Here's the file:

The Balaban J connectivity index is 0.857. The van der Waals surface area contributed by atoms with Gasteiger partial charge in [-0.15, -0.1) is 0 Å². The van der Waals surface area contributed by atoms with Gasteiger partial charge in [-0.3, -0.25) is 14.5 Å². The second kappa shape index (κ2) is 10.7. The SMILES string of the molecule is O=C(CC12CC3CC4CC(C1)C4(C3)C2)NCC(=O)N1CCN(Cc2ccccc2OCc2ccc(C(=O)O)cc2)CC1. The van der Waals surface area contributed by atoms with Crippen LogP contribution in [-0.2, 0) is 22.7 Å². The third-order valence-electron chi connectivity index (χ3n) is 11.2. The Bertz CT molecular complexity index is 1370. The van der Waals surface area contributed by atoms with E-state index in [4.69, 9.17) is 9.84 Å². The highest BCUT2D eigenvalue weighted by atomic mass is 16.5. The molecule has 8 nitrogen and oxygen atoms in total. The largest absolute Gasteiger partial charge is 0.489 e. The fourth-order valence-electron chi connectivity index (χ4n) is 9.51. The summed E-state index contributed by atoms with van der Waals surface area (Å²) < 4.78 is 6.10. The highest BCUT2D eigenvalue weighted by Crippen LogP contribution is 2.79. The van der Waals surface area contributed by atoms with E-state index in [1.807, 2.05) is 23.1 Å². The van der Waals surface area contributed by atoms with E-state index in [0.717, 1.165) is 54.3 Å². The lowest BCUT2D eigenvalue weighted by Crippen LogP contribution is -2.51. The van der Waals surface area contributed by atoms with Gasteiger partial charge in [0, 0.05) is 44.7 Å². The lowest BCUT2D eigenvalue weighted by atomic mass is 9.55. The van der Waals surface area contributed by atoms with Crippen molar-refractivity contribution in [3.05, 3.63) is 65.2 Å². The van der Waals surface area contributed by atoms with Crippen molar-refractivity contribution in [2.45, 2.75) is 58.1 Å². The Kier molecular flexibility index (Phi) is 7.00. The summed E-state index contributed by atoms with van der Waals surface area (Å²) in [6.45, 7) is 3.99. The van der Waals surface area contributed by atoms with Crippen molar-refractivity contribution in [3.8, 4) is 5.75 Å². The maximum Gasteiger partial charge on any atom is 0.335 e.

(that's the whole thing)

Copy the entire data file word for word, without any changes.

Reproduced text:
The Balaban J connectivity index is 0.857. The van der Waals surface area contributed by atoms with Gasteiger partial charge in [-0.15, -0.1) is 0 Å². The van der Waals surface area contributed by atoms with Gasteiger partial charge in [-0.3, -0.25) is 14.5 Å². The second kappa shape index (κ2) is 10.7. The SMILES string of the molecule is O=C(CC12CC3CC4CC(C1)C4(C3)C2)NCC(=O)N1CCN(Cc2ccccc2OCc2ccc(C(=O)O)cc2)CC1. The van der Waals surface area contributed by atoms with Crippen LogP contribution in [-0.2, 0) is 22.7 Å². The third-order valence-electron chi connectivity index (χ3n) is 11.2. The Bertz CT molecular complexity index is 1370. The van der Waals surface area contributed by atoms with E-state index in [4.69, 9.17) is 9.84 Å². The highest BCUT2D eigenvalue weighted by atomic mass is 16.5. The molecule has 8 nitrogen and oxygen atoms in total. The largest absolute Gasteiger partial charge is 0.489 e. The fourth-order valence-electron chi connectivity index (χ4n) is 9.51. The summed E-state index contributed by atoms with van der Waals surface area (Å²) < 4.78 is 6.10. The highest BCUT2D eigenvalue weighted by Crippen LogP contribution is 2.79. The van der Waals surface area contributed by atoms with E-state index in [1.807, 2.05) is 23.1 Å². The van der Waals surface area contributed by atoms with E-state index in [0.717, 1.165) is 54.3 Å². The lowest BCUT2D eigenvalue weighted by Crippen LogP contribution is -2.51. The van der Waals surface area contributed by atoms with Gasteiger partial charge in [0, 0.05) is 44.7 Å². The lowest BCUT2D eigenvalue weighted by atomic mass is 9.55. The van der Waals surface area contributed by atoms with Crippen molar-refractivity contribution in [3.05, 3.63) is 65.2 Å². The van der Waals surface area contributed by atoms with Crippen molar-refractivity contribution in [2.45, 2.75) is 58.1 Å². The Kier molecular flexibility index (Phi) is 7.00. The summed E-state index contributed by atoms with van der Waals surface area (Å²) in [6.45, 7) is 3.99. The van der Waals surface area contributed by atoms with Crippen molar-refractivity contribution in [3.8, 4) is 5.75 Å². The maximum Gasteiger partial charge on any atom is 0.335 e.